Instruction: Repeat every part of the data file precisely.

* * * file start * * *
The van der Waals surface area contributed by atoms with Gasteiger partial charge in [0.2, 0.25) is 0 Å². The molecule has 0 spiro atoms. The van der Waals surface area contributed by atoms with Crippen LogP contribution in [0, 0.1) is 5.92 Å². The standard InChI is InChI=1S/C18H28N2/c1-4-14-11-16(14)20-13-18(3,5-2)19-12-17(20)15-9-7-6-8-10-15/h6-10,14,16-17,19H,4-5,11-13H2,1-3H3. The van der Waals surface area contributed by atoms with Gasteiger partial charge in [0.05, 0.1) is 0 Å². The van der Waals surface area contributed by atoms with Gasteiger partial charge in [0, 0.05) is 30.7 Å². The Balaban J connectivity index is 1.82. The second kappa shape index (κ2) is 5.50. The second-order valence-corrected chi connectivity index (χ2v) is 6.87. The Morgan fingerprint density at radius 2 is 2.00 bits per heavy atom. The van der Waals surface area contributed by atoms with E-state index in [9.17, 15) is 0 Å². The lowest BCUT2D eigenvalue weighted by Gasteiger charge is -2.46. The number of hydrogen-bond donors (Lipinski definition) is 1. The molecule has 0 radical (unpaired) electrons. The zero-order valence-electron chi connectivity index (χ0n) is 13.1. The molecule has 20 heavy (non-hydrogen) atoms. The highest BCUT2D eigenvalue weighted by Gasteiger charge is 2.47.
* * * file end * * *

The van der Waals surface area contributed by atoms with Gasteiger partial charge in [0.2, 0.25) is 0 Å². The molecule has 0 spiro atoms. The van der Waals surface area contributed by atoms with Crippen LogP contribution in [0, 0.1) is 5.92 Å². The standard InChI is InChI=1S/C18H28N2/c1-4-14-11-16(14)20-13-18(3,5-2)19-12-17(20)15-9-7-6-8-10-15/h6-10,14,16-17,19H,4-5,11-13H2,1-3H3. The van der Waals surface area contributed by atoms with Gasteiger partial charge in [0.05, 0.1) is 0 Å². The van der Waals surface area contributed by atoms with Gasteiger partial charge in [0, 0.05) is 30.7 Å². The Balaban J connectivity index is 1.82. The second kappa shape index (κ2) is 5.50. The second-order valence-corrected chi connectivity index (χ2v) is 6.87. The Morgan fingerprint density at radius 2 is 2.00 bits per heavy atom. The van der Waals surface area contributed by atoms with E-state index in [9.17, 15) is 0 Å². The lowest BCUT2D eigenvalue weighted by Gasteiger charge is -2.46. The number of hydrogen-bond donors (Lipinski definition) is 1. The molecule has 0 radical (unpaired) electrons. The zero-order valence-electron chi connectivity index (χ0n) is 13.1. The molecule has 20 heavy (non-hydrogen) atoms. The highest BCUT2D eigenvalue weighted by Gasteiger charge is 2.47.